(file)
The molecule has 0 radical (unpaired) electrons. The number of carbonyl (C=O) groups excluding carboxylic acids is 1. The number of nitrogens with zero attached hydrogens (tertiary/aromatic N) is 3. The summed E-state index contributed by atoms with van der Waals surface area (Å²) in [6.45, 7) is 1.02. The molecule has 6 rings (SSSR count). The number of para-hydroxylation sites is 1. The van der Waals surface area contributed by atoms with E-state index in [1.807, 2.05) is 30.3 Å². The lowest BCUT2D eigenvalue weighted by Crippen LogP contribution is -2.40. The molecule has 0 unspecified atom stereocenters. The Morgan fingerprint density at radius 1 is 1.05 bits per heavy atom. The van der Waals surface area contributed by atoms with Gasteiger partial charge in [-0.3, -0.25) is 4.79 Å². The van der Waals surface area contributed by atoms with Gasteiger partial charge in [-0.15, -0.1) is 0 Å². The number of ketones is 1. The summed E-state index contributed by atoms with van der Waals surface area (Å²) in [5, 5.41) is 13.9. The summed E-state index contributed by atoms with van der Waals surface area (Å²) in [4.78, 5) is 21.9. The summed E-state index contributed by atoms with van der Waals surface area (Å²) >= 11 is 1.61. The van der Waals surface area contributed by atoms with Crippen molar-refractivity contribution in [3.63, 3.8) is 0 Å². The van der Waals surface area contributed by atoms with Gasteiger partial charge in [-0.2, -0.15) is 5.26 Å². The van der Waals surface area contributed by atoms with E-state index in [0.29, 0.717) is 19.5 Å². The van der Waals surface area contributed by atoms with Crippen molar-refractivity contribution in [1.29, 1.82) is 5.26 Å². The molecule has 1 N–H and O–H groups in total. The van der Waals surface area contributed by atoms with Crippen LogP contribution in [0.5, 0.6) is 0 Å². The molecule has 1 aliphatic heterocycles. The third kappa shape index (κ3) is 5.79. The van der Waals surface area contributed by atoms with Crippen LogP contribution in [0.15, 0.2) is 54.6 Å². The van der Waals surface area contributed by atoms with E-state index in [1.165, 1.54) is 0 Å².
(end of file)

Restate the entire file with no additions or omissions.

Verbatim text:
The molecule has 0 radical (unpaired) electrons. The number of carbonyl (C=O) groups excluding carboxylic acids is 1. The number of nitrogens with zero attached hydrogens (tertiary/aromatic N) is 3. The summed E-state index contributed by atoms with van der Waals surface area (Å²) in [6.45, 7) is 1.02. The molecule has 6 rings (SSSR count). The number of para-hydroxylation sites is 1. The van der Waals surface area contributed by atoms with E-state index in [1.807, 2.05) is 30.3 Å². The lowest BCUT2D eigenvalue weighted by Crippen LogP contribution is -2.40. The molecule has 0 unspecified atom stereocenters. The Morgan fingerprint density at radius 1 is 1.05 bits per heavy atom. The van der Waals surface area contributed by atoms with Gasteiger partial charge in [-0.3, -0.25) is 4.79 Å². The van der Waals surface area contributed by atoms with Gasteiger partial charge in [-0.15, -0.1) is 0 Å². The number of ketones is 1. The summed E-state index contributed by atoms with van der Waals surface area (Å²) in [5, 5.41) is 13.9. The summed E-state index contributed by atoms with van der Waals surface area (Å²) in [4.78, 5) is 21.9. The summed E-state index contributed by atoms with van der Waals surface area (Å²) >= 11 is 1.61. The van der Waals surface area contributed by atoms with Crippen molar-refractivity contribution in [3.63, 3.8) is 0 Å². The van der Waals surface area contributed by atoms with Gasteiger partial charge in [-0.2, -0.15) is 5.26 Å². The van der Waals surface area contributed by atoms with E-state index in [0.29, 0.717) is 19.5 Å². The van der Waals surface area contributed by atoms with Crippen molar-refractivity contribution in [1.29, 1.82) is 5.26 Å². The molecule has 1 N–H and O–H groups in total. The van der Waals surface area contributed by atoms with Crippen LogP contribution in [0.5, 0.6) is 0 Å². The molecule has 1 aliphatic heterocycles. The third kappa shape index (κ3) is 5.79. The van der Waals surface area contributed by atoms with Crippen LogP contribution in [0.15, 0.2) is 54.6 Å². The van der Waals surface area contributed by atoms with E-state index in [1.165, 1.54) is 0 Å².